Endonasal endoscopic dacryocystorhinostomy

Local anaesthesia is achieved as previously described (Chapter 15), but with particular attention paid to establishing vasoconstriction of the nasal mucosa (Figure 16.2); it is often necessary to directly infiltrate the submucosal space, anterior to the middle turbinate, using lidocaine 2% with 1:80,000 adrenaline. During the procedure localised haemorrhage may be treated with 1:1000 adrenaline solution applied to the bleeding points with neurosurgical patties.

Middle meatus

Middle meatus

Nasal floor

Septum

Figure 16.2 Right nasal space; topical anaesthesia and vasoconstrictive medications (both spray and packing) should be applied to these areas before surgery.

Septum

Nasal floor

Figure 16.2 Right nasal space; topical anaesthesia and vasoconstrictive medications (both spray and packing) should be applied to these areas before surgery.

Hartikainen CO2 or Nd: YAG

Endonasal dacryocystorhinostomy may be performed solely with surgical instrumentation, or with laser-assistance.

Endoscopic surgical dacryocystorhinostomy

After punctal dilation, a 21-gauge vitrectomy light pipe is inserted (unilluminated) into the lacrimal sac, along either canaliculus, and directed infero-medially at an angle of about 40° to the vertical. When illuminated, the light is usually visible on the lateral nasal wall, close to the middle turbinate (Figure 16.3a and 16.3b) and typically anterior to the uncinate process, behind the lacrimal ridge; it may be visible just inside the middle meatus, but sometimes the middle turbinate has to be pushed medially to create adequate operating space. The nasal mucosa overlying the light source is injected with further local anaesthetic.

A flap of nasal mucosa overlying the light source is raised using a Freer elevator (Figure 16.4a and 16.4b) and excised using Blakesley forceps (Figure 16.5a), or the mucosa curetted away with a J-curette, and the thin lacrimal bone pierced and elevated with the Freer elevator and removed with Blakesley forceps (Figure 16.5b).The heavy bone of the frontal process of the maxilla, lying anterior to the area of lacrimal bone removal, should be removed with a Kerrison rongeurs, fine chisel or drill - care being taken not to damage the mucosa of the underlying lacrimal sac or nasolacrimal duct. The light pipe may be used to tent the lacrimal mucosa and feel for residual overlying bone fragments.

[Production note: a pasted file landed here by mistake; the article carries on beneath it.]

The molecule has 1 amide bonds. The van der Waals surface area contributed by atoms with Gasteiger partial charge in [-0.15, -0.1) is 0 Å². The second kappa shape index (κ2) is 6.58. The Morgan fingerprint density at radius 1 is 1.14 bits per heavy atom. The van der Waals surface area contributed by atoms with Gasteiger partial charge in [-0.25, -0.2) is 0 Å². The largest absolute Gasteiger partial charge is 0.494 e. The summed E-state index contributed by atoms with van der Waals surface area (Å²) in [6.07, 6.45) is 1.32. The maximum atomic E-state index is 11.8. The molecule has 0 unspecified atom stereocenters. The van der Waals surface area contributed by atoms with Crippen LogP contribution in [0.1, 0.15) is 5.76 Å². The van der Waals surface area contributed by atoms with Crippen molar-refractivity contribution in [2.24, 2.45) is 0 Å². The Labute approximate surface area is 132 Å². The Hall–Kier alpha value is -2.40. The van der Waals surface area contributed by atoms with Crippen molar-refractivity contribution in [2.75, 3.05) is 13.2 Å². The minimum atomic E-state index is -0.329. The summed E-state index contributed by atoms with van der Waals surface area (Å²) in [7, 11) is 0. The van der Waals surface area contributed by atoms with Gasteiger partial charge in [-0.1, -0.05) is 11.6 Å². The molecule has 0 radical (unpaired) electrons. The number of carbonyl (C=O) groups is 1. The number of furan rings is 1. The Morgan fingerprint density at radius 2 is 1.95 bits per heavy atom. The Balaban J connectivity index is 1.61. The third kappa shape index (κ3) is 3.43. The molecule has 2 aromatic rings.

The medial wall of the nasolacrimal duct and sac, tented over the light source, is readily opened with an angled keratome and any debris, such as mucopus or dacryoliths, may then be evacuated (Figure 16.6a and 16.6b). Transcanalicular silicone intubation is passed, care being taken not to damage the nasal mucosa whilst withdrawing the bodkins from the nose, and the ends of the intubation either knotted or clipped together within the nasal space (Figure 16.7a and 16.7b).

Endoscopic laser-assisted dacryocystorhinostomy

Two lasers are in common use for endoscopic laser-assisted dacryocystorhinostomy: the Holmium:YAG (2100nm pulsed) laser is used at 6-8 W for mucosa and 10 W for bone, although the shallow (0^4mm) tissue penetration of this laser is inadequate for removal of the frontal process of the maxilla. The potassium-titanyl-phosphate (KTP) laser, a 532nm superpulsed 15 W laser, is effective for the removal of thicker bone due to good tissue penetration (up to 4mm) and is very well absorbed by haemoglobin, generating excellent haemostasis during surgery.

After local anaesthesia has been induced, the transcanalicular illumination is set-up as for solely surgical endonasal dacryocyst-orhinostomy. Using a non-contact probe, the laser is used to ablate the nasal mucosa overlying the area of transillumination (Figure 16.8) and, if the laser is of adequate power, the underlying lacrimal bone; all laser-assisted endonasal surgery requires continuous intraoperative aspiration of the smoke plume. It may be necessary to manually remove chips of charred bone from the operative site, and it is often much quicker to remove thick bone (such as the frontal process of the maxilla) using rongeurs. When an adequate rhinostomy has been fashioned, the lacrimal sac and upper duct should be opened with a keratome and silicone intubation placed.

Was this article helpful?

0 0
How To Reduce Acne Scarring

How To Reduce Acne Scarring

Acne is a name that is famous in its own right, but for all of the wrong reasons. Most teenagers know, and dread, the very word, as it so prevalently wrecks havoc on their faces throughout their adolescent years.

Get My Free Ebook


Post a comment